Today we bring you our very first joint review. And we’re jumping to the fourth book of the Penguin Five, and trust me, you do not want to miss this one. Christine and I were lucky enough to each pick up a copy of Matched by Ally Condie recently when we were together.
Caitlin: It’s fun to be reviewing this together since we read it together! So, Christine, how did you find out about this book?
Christine: Funny you should ask… I found out from you. It was one of the books you wanted to see if we could get in advance from the nice people at Penguin. (And they are nice.) It had a pretty cover and I generally like the same things that you do, so I grabbed one, too. But how did you find out about it?
Caitlin: I don’t specifically remember. I guess I saw a lot of people blogging about it after Book Expo America and the story sounded like it was my type of thing, so I became determined that it would be mine. And I was not disappointed at all when I got my hands on it.
Christine: Agreed. This was a great book. And I believe you hit it right on the nail when you said it was like viewing the life of someone who lived in the Capitol in Hunger Games. It made Cassia’s progression of awareness about what was happening to her and to the people around her when it came to the Society that much better.
Caitlin: Right, my epiphany. I’d heard a lot about the book and a lot of people were comparing it to the Hunger Games. But what I’d heard about the plot didn’t seem anything like the Hunger Games. A girl faced with a choice between two boys in a weird society where everything is decided for you, even the day you die? But when reading it, Cassia’s complacency, even support, of the system around her was such a product of her upbringing. It took so much for her to question it, and I couldn’t help but think of the spectators in the Hunger Games who don’t seem to realize there is anything wrong with their world.
Christine: Ah, okay. Enough about the Hunger Games. I’m getting anxious about Mockingjay now. Back to Matched. What would you say was the first thing that sucked you in?
Caitlin: I remember reading the first chapter and Cassia was talking about the dress she chose. She called it “the green one.” And it took a little while to get it, but eventually it sank in that there were a finite number of dresses to choose from. And that everyone in the Society would know exactly what dress she meant when she told them she was wearing “the green one.” It was such a good microcosm for what that world was.
Christine: Alright, you’re smarter than me. I didn’t see that until just now.
For me, it was just after the Match ceremony. (And I can reveal this since it’s in the summary.) In the Society, people are matched during their seventeenth year to their perfect mate, as dictated by the parameters set by the Match department. At the beginning of the book, Cassia is on her way to her Match ceremony and her “ideal match” turns out to be her best friend, the guy she had grown up with, Xander. But later, when she brings up her match information, she sees another boy’s face before it fades to black. And then I was in. I loved the mystery and I needed to know who that boy was and why his face appeared when it should have been Xander all along.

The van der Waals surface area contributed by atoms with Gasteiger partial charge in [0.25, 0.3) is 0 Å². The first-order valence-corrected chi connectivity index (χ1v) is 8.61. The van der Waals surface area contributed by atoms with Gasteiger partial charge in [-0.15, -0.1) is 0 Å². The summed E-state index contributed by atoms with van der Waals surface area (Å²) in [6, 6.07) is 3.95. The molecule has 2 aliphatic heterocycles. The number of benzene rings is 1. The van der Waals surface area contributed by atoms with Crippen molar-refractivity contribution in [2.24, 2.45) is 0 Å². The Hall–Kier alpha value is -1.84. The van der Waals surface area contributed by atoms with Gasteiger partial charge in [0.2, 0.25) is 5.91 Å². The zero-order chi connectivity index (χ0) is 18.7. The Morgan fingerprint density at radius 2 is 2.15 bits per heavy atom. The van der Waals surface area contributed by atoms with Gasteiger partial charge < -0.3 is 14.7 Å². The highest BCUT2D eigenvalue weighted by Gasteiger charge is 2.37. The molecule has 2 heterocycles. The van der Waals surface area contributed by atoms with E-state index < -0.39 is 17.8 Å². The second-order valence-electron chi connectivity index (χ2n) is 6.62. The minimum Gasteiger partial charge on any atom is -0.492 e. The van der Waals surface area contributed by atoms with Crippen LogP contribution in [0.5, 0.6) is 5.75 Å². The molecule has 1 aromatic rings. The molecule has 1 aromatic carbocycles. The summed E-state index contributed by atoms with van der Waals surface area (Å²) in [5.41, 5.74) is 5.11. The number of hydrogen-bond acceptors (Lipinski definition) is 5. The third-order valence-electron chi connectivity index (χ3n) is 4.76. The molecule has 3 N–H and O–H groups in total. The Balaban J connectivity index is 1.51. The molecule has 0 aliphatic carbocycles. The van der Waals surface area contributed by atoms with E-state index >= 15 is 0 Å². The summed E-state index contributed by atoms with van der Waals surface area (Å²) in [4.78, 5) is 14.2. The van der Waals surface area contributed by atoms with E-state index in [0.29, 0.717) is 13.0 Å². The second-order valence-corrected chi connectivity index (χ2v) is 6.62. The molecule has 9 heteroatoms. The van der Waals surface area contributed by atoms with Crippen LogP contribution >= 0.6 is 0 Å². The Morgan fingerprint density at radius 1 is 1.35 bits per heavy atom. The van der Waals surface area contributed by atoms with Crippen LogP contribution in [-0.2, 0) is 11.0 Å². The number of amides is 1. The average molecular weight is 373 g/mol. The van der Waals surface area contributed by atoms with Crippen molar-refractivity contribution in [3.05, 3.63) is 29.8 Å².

Caitlin: I’d heard a lot about the love triangle before getting the book, and truthfully, I’m a little hesitant about love triangles. They’ve become so prevalent in YA I get the feeling authors think they have to have one. But I loved the dynamic between Xander and Ky, Cassia’s two matches, because the choice that she ultimately has to make isn’t between the two boys. The boys are just a representation of choosing between the safe, the known, the easy and comfortable, or the unknown, the dangerous, the mysterious. I loved that being presented with this choice was what woke Cassia up to the truth about the Society. That they didn’t ever really give her a choice.
Christine: Well said. Basically, we loved the book. I can’t wait for the second one, which is supposedly coming out next year around this time, as told to me by Ally Condie herself (she answers tweets!) and this will ultimately be a trilogy. If you like dystopian worlds, like Hunger Games, Fahrenheit 451 or 1984, you’ll like this.
Caitlin: One thing I feel I must tell everyone in regards to Cassia’s name. The whole time reading it I pronounced it myself as “Cass-i-ah” but according to this interview, its “Casha.” And now I have to train myself to think of it that way. Also, its an interesting interview.
And, Christine, since you haven’t done a giveaway yet, you get to decide on the rules for entering this one.
Christine: Okay, it’s pretty easy. To enter for the giveaway, you must leave a comment for this post. It needs to include a way for us to contact you in case you’re the lucky winner. Also, you can gain an additional entry by telling Ally Condie via Twitter (@allycondie) that you are excited to read her book. The message can vary from ‘I can’t wait to read Matched’. The only thing I want is some enthusiasm when you tweet her. (If you don’t have a Twitter account, it’s okay. You can email her at [email protected].) Got it?
One entry = leave a comment here
Two entries = leave a comment and tell Ally you’re excited about Matched
And please leave your Twitter name in your comment should you choose to tweet Ally so we can check that you actually did it. (If you email her, please include us in that email so we can see that you actually sent one –> [email protected]). The contest will end Friday, August 27 at midnight CST and is open…internationally!
You can find out more about the Penguin Five here